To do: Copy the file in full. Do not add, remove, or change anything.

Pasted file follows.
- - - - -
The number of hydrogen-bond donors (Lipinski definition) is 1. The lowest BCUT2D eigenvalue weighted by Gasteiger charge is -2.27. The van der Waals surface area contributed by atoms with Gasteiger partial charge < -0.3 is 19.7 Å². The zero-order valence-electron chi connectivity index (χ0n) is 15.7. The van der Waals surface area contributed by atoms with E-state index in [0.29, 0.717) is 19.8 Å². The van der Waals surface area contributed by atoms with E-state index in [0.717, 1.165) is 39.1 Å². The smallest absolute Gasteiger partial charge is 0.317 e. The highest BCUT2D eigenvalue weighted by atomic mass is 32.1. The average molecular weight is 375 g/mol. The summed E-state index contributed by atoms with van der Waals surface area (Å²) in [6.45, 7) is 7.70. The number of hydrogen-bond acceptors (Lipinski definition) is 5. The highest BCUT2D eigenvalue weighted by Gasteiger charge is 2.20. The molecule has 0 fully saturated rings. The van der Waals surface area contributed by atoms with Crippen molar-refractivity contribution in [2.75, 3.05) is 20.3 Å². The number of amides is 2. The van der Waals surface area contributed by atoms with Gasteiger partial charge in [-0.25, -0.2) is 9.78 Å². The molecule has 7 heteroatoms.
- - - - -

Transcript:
The number of hydrogen-bond donors (Lipinski definition) is 1. The lowest BCUT2D eigenvalue weighted by Gasteiger charge is -2.27. The van der Waals surface area contributed by atoms with Gasteiger partial charge < -0.3 is 19.7 Å². The zero-order valence-electron chi connectivity index (χ0n) is 15.7. The van der Waals surface area contributed by atoms with E-state index in [0.29, 0.717) is 19.8 Å². The van der Waals surface area contributed by atoms with E-state index in [0.717, 1.165) is 39.1 Å². The smallest absolute Gasteiger partial charge is 0.317 e. The highest BCUT2D eigenvalue weighted by atomic mass is 32.1. The average molecular weight is 375 g/mol. The summed E-state index contributed by atoms with van der Waals surface area (Å²) in [6.45, 7) is 7.70. The number of hydrogen-bond acceptors (Lipinski definition) is 5. The highest BCUT2D eigenvalue weighted by Gasteiger charge is 2.20. The molecule has 0 fully saturated rings. The van der Waals surface area contributed by atoms with Crippen molar-refractivity contribution in [2.75, 3.05) is 20.3 Å². The number of amides is 2. The van der Waals surface area contributed by atoms with Gasteiger partial charge in [-0.25, -0.2) is 9.78 Å². The molecule has 7 heteroatoms.